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Use typography to create hierarchy, structure pages and make content easier to read.


The Design System uses Google’s Roboto font. It's free and open source.  

Roboto is a sans-serif font, which is designed to be accessible. 

Scottish Government directorates and policy areas are expected to use Roboto in online services.  

Designing services using a different font  

We recommend that you use Roboto, but you can implement the Design System with a different font if you’re not a Scottish Government directorate and policy area. 

If you use a different font, it must be readable and legible. Avoid decorative or cursive fonts.  

You must also: 

  • use the sizes and line heights in the font rules 
  • test the font across all components and patterns  
  • do accessibility testing with service users

Read more about fonts and accessibility on Scope and typefaces and readability on WebAIM

Font rules

These tables show the font sizes, line heights and weights used in the Design System.

Font rules for small screens

Element Font size Line height Weight
H1 30px 40px bold/700
H2 22px 32px bold/700
H3 19px 24px bold/700
H4 16px 24px bold/700
H5 14px 24px bold/700
Lead paragraph 19px 32px light/300
Body 16px 24px regular/400
Small 14px 24px regular/400

Font rules for large screens

Element Font size Line height Weight
H1 44px 56px bold/700
H2 30px 40px bold/700
H3 22px 32px bold/700
H4 19px 32px bold/700
H5 16px 24px bold/700
Lead paragraph 24px 40px light/300
Body 19px 32px regular/400
Small 16px 24px regular/400


Use headings and sub-headings to create visual hierarchy in your content.

The main headings on a website are H1. You should only use one H1 per page. H2 and H3 are used for subheadings.

Headings should be written in sentence case, with a capital letter and no full stop.  

Find out more about structuring content with headings on GOV.UK

HTML markup for headings 

Use the correct HTML heading level in your markup. This helps all users to make sense of your content including: 

  • users of assistive technology 
  • bots (such as those used to automate indexing of sites for search companies) 

Sample HTML

<h1 id="native-h1">Heading 1</h1>

<h2 id="native-h2">Heading 2</h2>

<h3 id="native-h3">Heading 3</h3>

<h4 id="native-h4">Heading 4</h4>

<h5 id="native-h5">Heading 5</h5>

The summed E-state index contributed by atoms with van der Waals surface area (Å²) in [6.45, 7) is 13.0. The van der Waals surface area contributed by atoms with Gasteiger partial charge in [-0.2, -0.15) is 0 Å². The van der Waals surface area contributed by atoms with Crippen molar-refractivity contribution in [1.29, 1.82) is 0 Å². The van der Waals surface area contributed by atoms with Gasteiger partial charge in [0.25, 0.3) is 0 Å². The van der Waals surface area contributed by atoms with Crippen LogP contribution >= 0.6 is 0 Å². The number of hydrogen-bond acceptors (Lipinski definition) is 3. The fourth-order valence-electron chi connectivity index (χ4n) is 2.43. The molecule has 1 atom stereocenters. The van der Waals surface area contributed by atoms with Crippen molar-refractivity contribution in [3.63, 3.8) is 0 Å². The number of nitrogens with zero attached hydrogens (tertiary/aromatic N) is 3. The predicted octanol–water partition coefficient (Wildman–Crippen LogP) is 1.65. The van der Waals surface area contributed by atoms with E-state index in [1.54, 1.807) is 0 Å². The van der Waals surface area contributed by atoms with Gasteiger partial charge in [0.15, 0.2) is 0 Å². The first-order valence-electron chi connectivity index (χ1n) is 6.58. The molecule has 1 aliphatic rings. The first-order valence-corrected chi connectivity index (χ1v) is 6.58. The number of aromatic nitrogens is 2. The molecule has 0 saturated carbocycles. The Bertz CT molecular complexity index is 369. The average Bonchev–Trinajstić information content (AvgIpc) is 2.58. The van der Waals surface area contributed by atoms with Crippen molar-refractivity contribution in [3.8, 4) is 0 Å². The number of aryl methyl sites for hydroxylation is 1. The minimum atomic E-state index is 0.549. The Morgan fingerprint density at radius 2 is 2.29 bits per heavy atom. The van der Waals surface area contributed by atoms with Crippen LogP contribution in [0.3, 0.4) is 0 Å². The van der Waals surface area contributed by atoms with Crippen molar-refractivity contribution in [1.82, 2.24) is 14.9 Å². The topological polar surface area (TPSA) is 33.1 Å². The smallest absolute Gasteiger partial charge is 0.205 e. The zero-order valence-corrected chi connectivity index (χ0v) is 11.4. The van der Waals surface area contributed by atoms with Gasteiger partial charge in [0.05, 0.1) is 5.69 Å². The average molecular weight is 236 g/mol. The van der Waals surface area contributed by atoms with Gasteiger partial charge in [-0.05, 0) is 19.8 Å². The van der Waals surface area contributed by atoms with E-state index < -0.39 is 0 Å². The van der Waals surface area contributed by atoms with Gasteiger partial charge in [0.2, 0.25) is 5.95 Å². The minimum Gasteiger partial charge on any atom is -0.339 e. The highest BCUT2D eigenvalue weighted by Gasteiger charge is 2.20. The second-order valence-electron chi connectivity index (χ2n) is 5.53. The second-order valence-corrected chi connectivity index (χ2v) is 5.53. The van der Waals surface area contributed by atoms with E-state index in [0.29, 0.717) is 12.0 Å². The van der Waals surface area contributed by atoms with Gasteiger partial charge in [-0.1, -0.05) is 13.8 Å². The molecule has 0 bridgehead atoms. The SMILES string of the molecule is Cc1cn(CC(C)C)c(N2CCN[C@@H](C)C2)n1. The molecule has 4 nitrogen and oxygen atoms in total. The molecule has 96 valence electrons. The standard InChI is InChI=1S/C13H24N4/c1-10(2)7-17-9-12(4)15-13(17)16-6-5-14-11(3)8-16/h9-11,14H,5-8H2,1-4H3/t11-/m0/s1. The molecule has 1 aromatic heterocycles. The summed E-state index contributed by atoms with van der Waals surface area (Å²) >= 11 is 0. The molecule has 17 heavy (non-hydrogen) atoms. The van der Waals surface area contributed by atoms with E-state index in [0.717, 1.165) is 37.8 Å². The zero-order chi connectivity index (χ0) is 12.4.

Heading override classes

The Design System has heading override classes. They allow you to make any heading HTML element have the appearance of any other heading level. Use these to maintain the correct heading hierarchy in the HTML. 

For example, you might have some H2 headings that suit your design better at a smaller size. You could add a class of ds_h3 to those H2 headings to make them use the same size and spacing styles as H3 headings.

Sample HTML

<h2>This is a standard second-level heading (H2)</h2>

<h3>This is a standard third-level heading (H3)</h3>

<h2 class="ds_h3">This is a second-level heading using the H3 override class</h2>


The default body paragraph font size is 16px on smaller screens and 19px on larger screens.

Sample HTML

<p>As a landlord, you can do background checks on any new tenants before they move in. This includes checking they're able to pay the rent.</p>

<p>A letting agent can help you with these background checks, if you choose to use one.</p>

Lead paragraph

A lead paragraph (also known as the ‘leader’) is a short summary of the content at the top of the page.  

There should be one lead paragraph per page. The lead paragraph should:  

  • be as concise as possible (usually one sentence) 
  • be 19px on smaller screens and 24px on larger screens 
  • start with a capital letter 
  • be sentence case  
  • have a full stop at the end of each sentence 

For example, all components and patterns in the Design System have a lead paragraph.

Sample HTML

<p class="ds_leader">
    Allow users to add more input fields to complete an online form.

Small type

Small type should be used sparingly, for example:  

  • when there’s limited space for content within a component 
  • for metadata  

The minimum font size for small type is 14px on smaller screens and 16px on larger screens. 

Sample HTML

<p class="ds_small">Find out more if you do not have a landlord registration number.</p>


Link styling is blue and underlined by default. If a link appears at the end of a sentence, the full stop should be outside the link.

Read more about designing accessible links on GOV.UK

Sample HTML

<p>If you get an enhanced award for the mobility part, you can <a href="">apply to lease an accessible vehicle</a>.</p>


Use lists to make blocks of text easier to read.

Bulleted list

Introduce bulleted lists with a lead-in line ending in a colon. Start each item with a lowercase letter, and do not use a full stop at the end.

Sample HTML

<p>You can use your Blue Badge to park in certain restricted areas for free, including:</p>

    <li>at on-street parking meters</li> 
    <li>in pay and display bays</li> 
    <li>in disabled parking spaces</li> 
    <li>on single and double yellow lines if there are no loading restrictions</li> 

Numbered list

Use numbered lists only when the sequence or count of items are important, such as steps in a process that must be in a defined order. 

Use bullet points if the order of the steps is not important. 

You do not need to use a lead-in line for numbered lists.  

End each item in a numbered list with a full stop, because each one is a complete sentence.  

Sample HTML

    <li>Create an account.</li>
    <li>Create and complete your planning proposal.</li>
    <li>Pay the application fee.</li>
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